The landscape conversation is pretty common nowadays. Certainly, every homeowner will consider their landscape at one point or another. Mainstream media and the popular DIY movement has worked hard to keep things simple. Mostly, that dialogue seems to take its cues from the construction industry, integrating design with labor and materials to complete a project – a project with a beginning, a middle, and an end.
Truthfully, however, when dealing with the environment we become entangled with an organic, dynamic, and evolving system. It’s alive! If you want to simplify that, you can...the beginning is birth, the middle is living, and the end is death. The goal in landscape development and maintenance, of course, is to deliver a beautiful, harmonious construct designed to live and provide beauty and joy for as long as possible – ideally to never really die.
Unfortunately, in our eagerness to spread the word and get as many people as possible on board with the landscape movement, we’ve left something really important behind. And that is simply that the landscape is a living being with a countless number of interconnected segments, many of which are also living. It’s a community! When we fail to make that connection, we are at best, creating a false applique of beauty that will fade quickly. At worst, we are creating critical damage that may have serious ripple effects - environmentally, financially, and socially.
Gardens smile just like people when they’re happy! Truro Vineyards, summer 2019.
It’s important to remember that when we start to manipulate the outside living environment we are effectively sticking our hands in Mother Nature’s business. It does not make it wrong -- we simply need to be aware that when we consider developing landscapes, big or small, we are getting ready to toy with an existing ecosystem. There is a lot of science involved in bending Mother Nature; the point is to fully own our participation in the landscape development and care processes, while always keeping the larger environment and potential impacts in mind.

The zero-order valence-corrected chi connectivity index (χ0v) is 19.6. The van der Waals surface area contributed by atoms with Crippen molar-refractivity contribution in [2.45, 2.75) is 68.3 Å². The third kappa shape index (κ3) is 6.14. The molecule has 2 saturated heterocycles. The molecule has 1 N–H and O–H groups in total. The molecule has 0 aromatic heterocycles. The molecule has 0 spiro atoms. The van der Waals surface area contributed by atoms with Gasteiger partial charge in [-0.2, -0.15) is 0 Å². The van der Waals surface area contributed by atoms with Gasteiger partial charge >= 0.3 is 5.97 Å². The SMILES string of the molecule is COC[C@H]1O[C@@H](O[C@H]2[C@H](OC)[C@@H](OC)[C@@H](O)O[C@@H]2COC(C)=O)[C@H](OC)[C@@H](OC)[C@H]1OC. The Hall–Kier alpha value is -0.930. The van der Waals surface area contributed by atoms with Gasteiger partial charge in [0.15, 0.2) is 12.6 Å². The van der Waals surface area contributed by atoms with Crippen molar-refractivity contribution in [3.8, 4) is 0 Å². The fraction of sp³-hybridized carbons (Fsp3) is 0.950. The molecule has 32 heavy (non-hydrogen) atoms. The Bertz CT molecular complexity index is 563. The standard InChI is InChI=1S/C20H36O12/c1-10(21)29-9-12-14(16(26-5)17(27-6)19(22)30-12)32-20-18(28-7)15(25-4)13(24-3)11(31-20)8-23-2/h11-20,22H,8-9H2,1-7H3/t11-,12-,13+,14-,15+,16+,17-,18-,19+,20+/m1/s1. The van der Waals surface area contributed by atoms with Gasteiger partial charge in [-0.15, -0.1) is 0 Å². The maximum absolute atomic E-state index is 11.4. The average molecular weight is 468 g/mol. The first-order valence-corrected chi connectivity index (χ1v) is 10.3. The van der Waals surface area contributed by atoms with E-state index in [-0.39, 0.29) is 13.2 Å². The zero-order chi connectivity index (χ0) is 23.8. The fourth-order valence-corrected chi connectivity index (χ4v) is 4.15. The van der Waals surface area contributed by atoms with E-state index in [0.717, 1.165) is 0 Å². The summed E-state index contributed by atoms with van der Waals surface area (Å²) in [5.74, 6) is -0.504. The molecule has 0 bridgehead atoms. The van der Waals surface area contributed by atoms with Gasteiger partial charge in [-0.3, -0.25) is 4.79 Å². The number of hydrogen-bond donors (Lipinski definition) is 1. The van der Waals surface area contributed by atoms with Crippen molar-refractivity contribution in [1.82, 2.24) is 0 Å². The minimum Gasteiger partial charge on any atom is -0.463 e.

The solution is to positively manipulate that lifecycle chain, to think about landscape development as a process that has a beginning (growth), a middle (maturity) and then…sustainability... A way to draw out the maturity phase and postpone death as long as possible. We are trying to live longer as humans and the same is true about what we are trying to do with the landscape.
In my new book, STOP Landscaping, START Life-Scaping, I write about the complexity of integrating a built environment into the natural world:
“To partner with nature, we need to understand how it works and the living systems involved. These are self-organizing living things that interact with their environment and are maintained by a flow of information, energy, and matter. And we need to understand our part in that entire system... Anybody can make over a yard by rolling out some sod, filling a bed with annuals, or planting a tree. But you are not working with the natural system of how plants and soil and the surrounding environments depend on one another to thrive. If you don’t work within the system, then your new landscape is not sustainable.”